Henrique Silva

    2016-12-01

    Full Text Available Skin exhibits unique biomechanical properties that enable unrestricted body movements without tearing. Several devices have been used to quantify skin mechanical properties, but techniques, in general, do not concern this multidirectional capacity, only allowing measurements in a few angles. CutiScan® is a new device that quantifies skin elasticity over 360°. It uses a suction method to induce skin deformation and a video camera to quantify its displacement. This work aims to assess these properties through the analysis of 3D time-angle-height of displacement representations. 20 female subjects (37.0 ± 18.7 years old were enrolled in this study after informed consent, grouped by age in group 1 (22.0 ± 1.3 years old, and group 2 (52.0 ± 13.7 years old. The in vivo mechanical profile of each volunteer was assessed in the forehead, forearm and in the leg. Significantly higher surface area and volume under the curve values were found in the forehead of the subjects of group 2. Significant differences were also found between the forehead and forearm and between the forehead and leg among each group. These results suggest that these 3D representations are useful in distinguishing the viscoelastic profile of differently aged subjects and of different skin sites.

  19. The use of rapid prototyped implants to simulate knee joint abnormalities for in vitro testing: a validation study with replica implants of the native trochlea.

    Science.gov (United States)

    Van Haver, Annemieke; De Roo, Karel; De Beule, Matthieu; Van Cauter, Sofie; Labey, Luc; De Baets, Patrick; Claessens, Tom; Verdonk, Peter

    2014-08-01

    To investigate the biomechanical effect of skeletal knee joint abnormalities, the authors propose to implant pathologically shaped rapid prototyped implants in cadaver knee specimens. This new method was validated by replacing the native trochlea by a replica implant on four cadaver knees with the aid of cadaver-specific guiding instruments. The accuracy of the guiding instruments was assessed by measuring the rotational errors of the cutting planes (on average 3.01° in extension and 1.18° in external/internal rotation). During a squat and open chain simulation, the patella showed small differences in its articulation with the native trochlea and the replica trochlea, which could partially be explained by the rotational errors of the implants. This study concludes that this method is valid to investigate the effect of knee joint abnormalities with a replica implant as a control condition to account for the influence of material properties and rotational errors of the implant. © IMechE 2014.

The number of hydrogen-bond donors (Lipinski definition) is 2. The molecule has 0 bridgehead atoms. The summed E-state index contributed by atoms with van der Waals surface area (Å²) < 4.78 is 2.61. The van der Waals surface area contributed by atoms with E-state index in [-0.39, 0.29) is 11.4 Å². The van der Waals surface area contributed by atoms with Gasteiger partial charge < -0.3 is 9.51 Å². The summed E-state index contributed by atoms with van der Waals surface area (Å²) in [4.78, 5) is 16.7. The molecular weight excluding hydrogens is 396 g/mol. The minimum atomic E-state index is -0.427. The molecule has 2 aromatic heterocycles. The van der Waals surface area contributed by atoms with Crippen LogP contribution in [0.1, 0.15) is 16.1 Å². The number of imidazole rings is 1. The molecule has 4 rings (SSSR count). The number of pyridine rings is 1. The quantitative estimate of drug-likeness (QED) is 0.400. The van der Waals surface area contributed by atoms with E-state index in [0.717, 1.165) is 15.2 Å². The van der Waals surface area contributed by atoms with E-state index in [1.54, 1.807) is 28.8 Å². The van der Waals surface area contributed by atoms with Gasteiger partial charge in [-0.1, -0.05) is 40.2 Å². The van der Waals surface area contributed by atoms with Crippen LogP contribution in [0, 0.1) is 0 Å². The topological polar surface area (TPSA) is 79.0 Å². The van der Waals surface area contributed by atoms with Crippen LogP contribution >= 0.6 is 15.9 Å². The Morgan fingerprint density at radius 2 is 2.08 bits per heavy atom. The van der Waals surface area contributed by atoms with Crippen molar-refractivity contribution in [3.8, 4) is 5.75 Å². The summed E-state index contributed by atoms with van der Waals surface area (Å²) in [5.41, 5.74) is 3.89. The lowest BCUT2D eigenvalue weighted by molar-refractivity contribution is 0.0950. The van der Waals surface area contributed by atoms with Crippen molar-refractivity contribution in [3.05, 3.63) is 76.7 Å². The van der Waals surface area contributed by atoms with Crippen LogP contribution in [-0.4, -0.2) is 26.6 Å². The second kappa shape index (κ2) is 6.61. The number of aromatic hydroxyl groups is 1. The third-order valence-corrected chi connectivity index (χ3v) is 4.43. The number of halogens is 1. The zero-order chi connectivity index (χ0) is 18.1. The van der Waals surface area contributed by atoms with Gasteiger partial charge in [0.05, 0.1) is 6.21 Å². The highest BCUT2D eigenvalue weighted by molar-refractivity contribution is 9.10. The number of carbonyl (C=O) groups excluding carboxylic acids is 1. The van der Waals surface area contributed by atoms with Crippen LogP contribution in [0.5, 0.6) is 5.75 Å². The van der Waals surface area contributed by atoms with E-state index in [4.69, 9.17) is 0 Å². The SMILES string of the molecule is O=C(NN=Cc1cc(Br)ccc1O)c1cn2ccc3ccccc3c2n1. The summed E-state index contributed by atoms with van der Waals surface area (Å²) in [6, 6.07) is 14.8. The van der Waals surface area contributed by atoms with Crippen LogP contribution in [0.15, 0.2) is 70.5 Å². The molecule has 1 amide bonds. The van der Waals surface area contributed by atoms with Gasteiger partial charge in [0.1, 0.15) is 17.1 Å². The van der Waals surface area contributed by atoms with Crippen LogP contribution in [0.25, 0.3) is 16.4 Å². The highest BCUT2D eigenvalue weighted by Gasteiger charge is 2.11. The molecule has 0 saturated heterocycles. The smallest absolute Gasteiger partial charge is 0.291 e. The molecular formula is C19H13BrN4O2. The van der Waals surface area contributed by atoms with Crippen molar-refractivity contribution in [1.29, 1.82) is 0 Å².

20. Abnormally dark or light skin

    Science.gov (United States)

    Hyperpigmentation; Hypopigmentation; Skin - abnormally light or dark ... Normal skin contains cells called melanocytes. These cells produce melanin , the substance that gives skin its color. Skin with ...

  1. Long-latency reflexes account for limb biomechanics through several supraspinal pathways

    Directory of Open Access Journals (Sweden)

    Isaac Louis Kurtzer

    2015-01-01

    Full Text Available Accurate control of body posture is enforced by a multitude of corrective actions operating over a range of time scales. The earliest correction is the short-latency reflex which occurs between 20-45 ms following a sudden displacement of the limb and is generated entirely by spinal circuits. In contrast, voluntary reactions are generated by a highly distributed network but at a significantly longer delay after stimulus onset (greater than 100 ms. Between these two epochs is the long-latency reflex (around 50-100 ms which but acts more rapidly than of voluntary reactions but shares some supraspinal pathways and functional capabilities. In particular, the long-latency reflex accounts for the arm’s biomechanical properties rather than only responding to local muscle stretch like the short-latency reflex. This paper will review how the long-latency reflex accounts for the arm’s biomechanical properties and the supraspinal pathways supporting this ability. Relevant experimental paradigms include clinical studies, non-invasive brain stimulation, neural recordings in monkeys, and human behavioral studies. The sum of this effort indicates that primary motor cortex and reticular formation contribute to the the long-latency reflex either by generating or scaling its structured response appropriate for the arm’s biomechanics whereas the cerebellum scales the magnitude of the feedback response. Additional putative pathways are discussed as well as potential research lines.

  2. Cataract surgery causes biomechanical alterations to the eye detectable by Corvis ST tonometry

    Science.gov (United States)

    Kato, Yoshitake; Nakakura, Shunsuke; Asaoka, Ryo; Matsuya, Kanae; Fujio, Yuki; Kiuchi, Yoshiaki